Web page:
"A Starry Day “ The thought of final examinations cloud your mind as you and a fellow classmate pass under the array of flying buttresses that make up the breezeway on the easternmost part of Batmale hall. To your right, the girl’s soccer team practices passing drills on a synthetic turf, in the distance are the hills of San Bruno, lined with brightly colored Victorian Homes. As you turn the corner you cant help but notice there is something different about the once cold and empty courtyard north of Batmale Hall. After making your way through the first two installations you are eventually drawn towards the Dark tent-like structure undulating around the 6 concrete squares fastened to the retaining wall. At first it appears to just be one large black mass of fabric, as you look closer you notice the form is comprised of several dome-like tensile structures stretched with black lycra. The entry way is marked by the close proximity of the two smaller domes and the triangular awning stretched between the two. As you step up the platform into the largest of the domes you are forced to duck your head under the overhang. Once you have entered the structure, you find that the day has suddenly turned to night. As you careen along the dark passageway you find yourself inside a planetarium like space, dotted with stars. You were the first to enter but you soon notice you are not the only one to inhabit the space. Along the wall are three panels of faces cast in concrete, faces of past students, teachers, maybe even the workers who built Batmale hall. You ask yourself, “Who are these people and what are they doing here?” Maybe they are wondering the same about you. At first you are overwhelmed by these people, they all seem to be watching you, judging you even, but as you settle in with your peers you begin to feel more at ease with your concrete hosts. You realize that they are no different than yourself. They too are people who stand on the same grounds and observe the same sky, wondering what lies beyond, wondering, but never knowing for sure. Inside of the communal dome the C-shaped bench and the base create an archetypal pit in which you and the other visitors congregate into a circle. Eventually you notice there is another passageway on the other side of the corridor in which you entered. You decide to pursue it. Walking through the narrow corridor you are squeezed up close face to face with the two remaining panels of faces until the faces break and you find yourself in a completely different environment in which you came from. You are no longer under a starry sky amidst an audience of concrete faces. You are alone in a smaller node filled with dappled light. The light appears to be coming through pairs of horizontal slits cut in the skin. You notice these slits closely resemble a pair of eyeholes, so you decide to look through one, then another, and another. Each set of holes frames a different view, some the same, but at a different height or angle. From the outside of the node you go unnoticed, except for the imprint your face makes in the skin. From the outside you too have become another face in the wall. All in All your just another brick in the wall.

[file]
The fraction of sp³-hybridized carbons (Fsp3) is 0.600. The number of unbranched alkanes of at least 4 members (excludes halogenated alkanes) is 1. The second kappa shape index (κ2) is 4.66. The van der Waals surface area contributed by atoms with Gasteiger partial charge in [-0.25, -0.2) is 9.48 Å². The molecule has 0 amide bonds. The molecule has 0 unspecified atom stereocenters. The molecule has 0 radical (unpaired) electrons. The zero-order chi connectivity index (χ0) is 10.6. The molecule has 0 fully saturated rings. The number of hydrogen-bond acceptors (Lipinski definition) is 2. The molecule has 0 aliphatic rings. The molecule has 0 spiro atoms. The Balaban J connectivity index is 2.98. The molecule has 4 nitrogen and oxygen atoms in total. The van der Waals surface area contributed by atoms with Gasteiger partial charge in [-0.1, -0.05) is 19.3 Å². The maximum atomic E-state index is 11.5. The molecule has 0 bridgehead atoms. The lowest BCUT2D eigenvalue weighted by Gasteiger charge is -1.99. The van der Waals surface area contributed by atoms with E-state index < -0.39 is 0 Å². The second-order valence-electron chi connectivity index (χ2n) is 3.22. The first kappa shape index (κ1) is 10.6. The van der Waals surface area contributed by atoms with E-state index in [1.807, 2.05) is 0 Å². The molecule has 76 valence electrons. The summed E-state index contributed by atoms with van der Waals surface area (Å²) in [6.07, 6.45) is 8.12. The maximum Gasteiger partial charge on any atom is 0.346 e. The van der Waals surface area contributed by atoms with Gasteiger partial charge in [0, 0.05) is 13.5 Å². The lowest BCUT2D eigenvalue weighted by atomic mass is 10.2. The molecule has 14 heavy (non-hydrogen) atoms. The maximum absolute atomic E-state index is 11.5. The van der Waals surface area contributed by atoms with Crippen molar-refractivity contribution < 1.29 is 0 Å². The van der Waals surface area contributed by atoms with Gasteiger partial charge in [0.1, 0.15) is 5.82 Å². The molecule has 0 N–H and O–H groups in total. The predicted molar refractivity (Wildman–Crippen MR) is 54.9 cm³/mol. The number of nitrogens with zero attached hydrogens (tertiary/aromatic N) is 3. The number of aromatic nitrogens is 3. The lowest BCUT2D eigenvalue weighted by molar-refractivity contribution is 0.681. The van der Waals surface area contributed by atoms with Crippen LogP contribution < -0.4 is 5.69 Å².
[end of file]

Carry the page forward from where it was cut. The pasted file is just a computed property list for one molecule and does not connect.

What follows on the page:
Selection of Materials: We looked at various fabrics to stretch over the entire framed structure that would not only be stretchy enough to reveal the ribbed contours of the frame but also block out as much light as possible to maximize the light effects, thus we chose a black lycra. We also wanted to be as cost efficient as possible so we constructed the base out of shipping pallets obtained with permission from various stores for free. The additional supplies were PVC piping, wooden 1x4’s, sheets of plywood, and “C” brackets to mount the PVC pipes to the base.